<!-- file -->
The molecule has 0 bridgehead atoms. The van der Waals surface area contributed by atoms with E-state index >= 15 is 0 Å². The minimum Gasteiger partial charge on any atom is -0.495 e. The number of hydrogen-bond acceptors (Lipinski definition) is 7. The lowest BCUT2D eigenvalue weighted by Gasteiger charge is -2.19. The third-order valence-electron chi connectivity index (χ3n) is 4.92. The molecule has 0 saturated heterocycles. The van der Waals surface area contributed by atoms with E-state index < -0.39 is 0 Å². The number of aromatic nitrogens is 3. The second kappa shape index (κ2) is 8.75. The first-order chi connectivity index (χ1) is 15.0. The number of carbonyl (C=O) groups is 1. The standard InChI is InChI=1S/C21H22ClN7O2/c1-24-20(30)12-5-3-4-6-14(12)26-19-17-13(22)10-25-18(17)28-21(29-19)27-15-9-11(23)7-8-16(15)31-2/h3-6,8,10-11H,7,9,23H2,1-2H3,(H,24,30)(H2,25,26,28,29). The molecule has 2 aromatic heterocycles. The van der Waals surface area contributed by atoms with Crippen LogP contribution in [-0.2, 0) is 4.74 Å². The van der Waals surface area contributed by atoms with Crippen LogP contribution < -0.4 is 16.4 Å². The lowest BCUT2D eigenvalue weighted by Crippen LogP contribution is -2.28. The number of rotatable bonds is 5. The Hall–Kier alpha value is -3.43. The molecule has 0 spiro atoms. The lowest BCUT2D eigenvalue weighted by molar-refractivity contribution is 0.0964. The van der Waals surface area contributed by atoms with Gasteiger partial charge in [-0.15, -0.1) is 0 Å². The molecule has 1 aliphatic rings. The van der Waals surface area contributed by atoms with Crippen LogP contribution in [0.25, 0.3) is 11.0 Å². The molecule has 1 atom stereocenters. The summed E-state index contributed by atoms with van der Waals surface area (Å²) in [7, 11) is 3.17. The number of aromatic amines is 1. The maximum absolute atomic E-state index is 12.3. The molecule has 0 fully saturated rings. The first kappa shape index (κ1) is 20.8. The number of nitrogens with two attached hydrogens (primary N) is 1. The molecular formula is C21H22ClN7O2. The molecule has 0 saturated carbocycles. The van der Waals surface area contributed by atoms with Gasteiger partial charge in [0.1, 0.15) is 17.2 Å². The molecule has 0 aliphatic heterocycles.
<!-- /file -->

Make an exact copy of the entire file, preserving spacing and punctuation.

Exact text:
The molecule has 0 bridgehead atoms. The van der Waals surface area contributed by atoms with E-state index >= 15 is 0 Å². The minimum Gasteiger partial charge on any atom is -0.495 e. The number of hydrogen-bond acceptors (Lipinski definition) is 7. The lowest BCUT2D eigenvalue weighted by Gasteiger charge is -2.19. The third-order valence-electron chi connectivity index (χ3n) is 4.92. The molecule has 0 saturated heterocycles. The van der Waals surface area contributed by atoms with E-state index < -0.39 is 0 Å². The number of aromatic nitrogens is 3. The second kappa shape index (κ2) is 8.75. The first-order chi connectivity index (χ1) is 15.0. The number of carbonyl (C=O) groups is 1. The standard InChI is InChI=1S/C21H22ClN7O2/c1-24-20(30)12-5-3-4-6-14(12)26-19-17-13(22)10-25-18(17)28-21(29-19)27-15-9-11(23)7-8-16(15)31-2/h3-6,8,10-11H,7,9,23H2,1-2H3,(H,24,30)(H2,25,26,28,29). The molecule has 2 aromatic heterocycles. The van der Waals surface area contributed by atoms with Crippen LogP contribution in [-0.2, 0) is 4.74 Å². The van der Waals surface area contributed by atoms with Crippen LogP contribution < -0.4 is 16.4 Å². The lowest BCUT2D eigenvalue weighted by Crippen LogP contribution is -2.28. The number of rotatable bonds is 5. The Hall–Kier alpha value is -3.43. The molecule has 0 spiro atoms. The lowest BCUT2D eigenvalue weighted by molar-refractivity contribution is 0.0964. The van der Waals surface area contributed by atoms with Gasteiger partial charge in [-0.15, -0.1) is 0 Å². The molecule has 1 aliphatic rings. The van der Waals surface area contributed by atoms with Crippen LogP contribution in [0.25, 0.3) is 11.0 Å². The molecule has 1 atom stereocenters. The summed E-state index contributed by atoms with van der Waals surface area (Å²) in [7, 11) is 3.17. The number of aromatic amines is 1. The maximum absolute atomic E-state index is 12.3. The molecule has 0 fully saturated rings. The first kappa shape index (κ1) is 20.8. The number of nitrogens with two attached hydrogens (primary N) is 1. The molecular formula is C21H22ClN7O2. The molecule has 0 saturated carbocycles. The van der Waals surface area contributed by atoms with Gasteiger partial charge in [0.1, 0.15) is 17.2 Å². The molecule has 0 aliphatic heterocycles.